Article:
Tuesday

Dec. 21, 1999

Richard Cory

by Edwin Arlington Robinson

Broadcast Date: TUESDAY: December 21, 1999

Poem: "Richard Cory" by Edwin Arlington Robinson from his Selected Poems published by Macmillan.

On this day in 1940, F. Scott Fitzgerald died of a heart attack in Los Angeles, the day after writing the first episode of Chapter 6 in The Last Tycoon, his unfinished novel about the movie business. He was 44 years old, and had been writing film scripts in Hollywood the previous 3 years. His plan had been for the The Last Tycoon to be 60,000 words long—roughly as long as The Great Gatsby—but by the time of his death, heíd already written 70,000 words, and, judging by his outline, was only halfway through the story. "The wise writer, I think, writes for the youth of his own generation, the critics of the next, and the schoolmasters of ever afterward."

Itís the birthday of writer Edward Hoagland, born in New York City (1932). The first of his several novels was accepted before he graduated from Harvard, but in his late thirties he turned to writing mostly nonfiction—essays and travel pieces—and since then, his interests have led everywhere from the waters around Manhattan to the Saharan wastes of the Sudan [soo-DAN]. "I write to live. I love life and believe in its goodness and rightness, but I seem not to be terribly well fitted for it—that is, not without writing. Writing is my rod and staff. It saves me, exults me."

Itís the birthday of novelist Heinrich Böll, born in Cologne, Germany (1917)—winner of the Nobel Prize for Literature (1972) for his ironic novels dealing with the travails of German life during and after World War Two. Drafted into the German army in 1938, he served throughout the war, and later recalled "the frightful fate of being a soldier and having to wish that the war might be lost." Bollís novel Group Portrait with Lady (1971), singled out for praise by the Nobel Prize Committee, crystallized his view that Christianity and capitalism are incompatible with each other.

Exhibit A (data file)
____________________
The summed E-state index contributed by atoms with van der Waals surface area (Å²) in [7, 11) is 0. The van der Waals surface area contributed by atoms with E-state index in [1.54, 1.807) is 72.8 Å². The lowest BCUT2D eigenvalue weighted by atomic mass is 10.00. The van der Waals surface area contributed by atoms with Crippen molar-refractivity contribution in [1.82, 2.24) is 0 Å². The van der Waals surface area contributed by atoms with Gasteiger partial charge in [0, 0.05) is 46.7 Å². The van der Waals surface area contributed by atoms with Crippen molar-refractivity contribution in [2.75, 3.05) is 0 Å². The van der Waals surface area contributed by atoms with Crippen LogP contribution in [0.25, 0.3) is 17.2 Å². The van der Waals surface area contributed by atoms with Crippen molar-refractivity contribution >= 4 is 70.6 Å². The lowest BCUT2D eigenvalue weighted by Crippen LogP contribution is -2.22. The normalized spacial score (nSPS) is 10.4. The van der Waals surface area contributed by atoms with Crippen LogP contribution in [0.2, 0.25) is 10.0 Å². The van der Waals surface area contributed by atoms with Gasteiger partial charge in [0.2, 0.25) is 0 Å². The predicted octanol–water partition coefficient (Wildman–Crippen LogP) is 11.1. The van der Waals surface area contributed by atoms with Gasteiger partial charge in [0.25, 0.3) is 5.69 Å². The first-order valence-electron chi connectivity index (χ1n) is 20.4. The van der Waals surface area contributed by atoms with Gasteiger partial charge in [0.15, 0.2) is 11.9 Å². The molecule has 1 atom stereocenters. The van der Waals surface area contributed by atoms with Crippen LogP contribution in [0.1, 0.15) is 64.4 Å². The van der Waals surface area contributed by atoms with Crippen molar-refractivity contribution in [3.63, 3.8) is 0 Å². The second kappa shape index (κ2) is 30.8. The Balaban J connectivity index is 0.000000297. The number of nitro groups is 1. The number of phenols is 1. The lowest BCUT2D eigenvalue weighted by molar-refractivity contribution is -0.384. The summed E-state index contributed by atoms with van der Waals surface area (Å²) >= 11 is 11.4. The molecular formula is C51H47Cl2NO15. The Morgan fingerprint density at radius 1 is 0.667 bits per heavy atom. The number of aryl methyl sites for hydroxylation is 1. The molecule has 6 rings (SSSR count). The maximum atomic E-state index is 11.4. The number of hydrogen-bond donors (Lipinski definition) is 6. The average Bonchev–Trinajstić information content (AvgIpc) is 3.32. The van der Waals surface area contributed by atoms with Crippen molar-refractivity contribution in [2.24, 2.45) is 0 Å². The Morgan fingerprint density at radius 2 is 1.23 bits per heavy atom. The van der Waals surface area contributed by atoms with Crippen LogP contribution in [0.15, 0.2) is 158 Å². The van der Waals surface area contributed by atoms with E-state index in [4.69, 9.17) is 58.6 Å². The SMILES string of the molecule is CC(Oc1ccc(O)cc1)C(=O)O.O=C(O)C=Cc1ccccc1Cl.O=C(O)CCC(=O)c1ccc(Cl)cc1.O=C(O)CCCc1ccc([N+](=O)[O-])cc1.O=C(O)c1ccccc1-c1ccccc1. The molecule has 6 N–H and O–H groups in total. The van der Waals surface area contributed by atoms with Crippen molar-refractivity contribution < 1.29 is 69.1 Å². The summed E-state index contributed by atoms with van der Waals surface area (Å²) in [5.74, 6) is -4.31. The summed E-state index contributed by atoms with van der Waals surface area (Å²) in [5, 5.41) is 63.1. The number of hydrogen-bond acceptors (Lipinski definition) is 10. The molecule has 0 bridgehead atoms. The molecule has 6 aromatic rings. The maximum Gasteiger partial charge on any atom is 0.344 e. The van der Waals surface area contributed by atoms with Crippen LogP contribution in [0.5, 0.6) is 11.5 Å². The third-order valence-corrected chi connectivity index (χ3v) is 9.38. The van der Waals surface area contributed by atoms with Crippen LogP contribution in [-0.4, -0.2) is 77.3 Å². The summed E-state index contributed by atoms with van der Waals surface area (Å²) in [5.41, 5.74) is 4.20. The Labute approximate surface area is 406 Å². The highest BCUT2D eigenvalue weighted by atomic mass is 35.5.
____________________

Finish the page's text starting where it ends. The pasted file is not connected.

Itís the birthday of novelist and journalist Dame Rebecca West (original name Cicily Isabel Andrews), born in London (1892)—whose many novels drew less attention than her other writings, especially her New Yorker pieces about the Nuremberg War Trials (1945- 46). In her teens she denounced capitalists; in her fifties she denounced traitors; in her sixties she denounced Communists. One critic described her book The Meaning of Treason (1947) as "reporting raised to the level of literature." At 90 she wrote, "I do not myself find it agreeable to be 90, and I cannot imagine why it should seem so to other people. It is not that you have any fears about your own death, it is that your upholstery is already dead around you."

In 1879 on this day, Henrik Ibsenís play A Dollís House was first performed—in Copenhagen, Denmark, with a revised happy ending (written to placate a German actress who played Nora). In that ending Nora—after realizing she had always been treated as a Ďdollí—did not walk out of her home for good but eventually returned, at least to her three small children. Ibsen later admitted this ending was "a barbaric outrage," violating the thrust of his play. Today his original ending—with Nora slamming the door on her former life and leaving it irrevocably—is used.

On this day in 1620 the Pilgrims landed in Plymouth, Massachusetts, after sailing across the Atlantic on the Mayflower, a little ship that took 64 days to transport its 102 passengers to the New World.

Be well, do good work, and keep in touch.®

 









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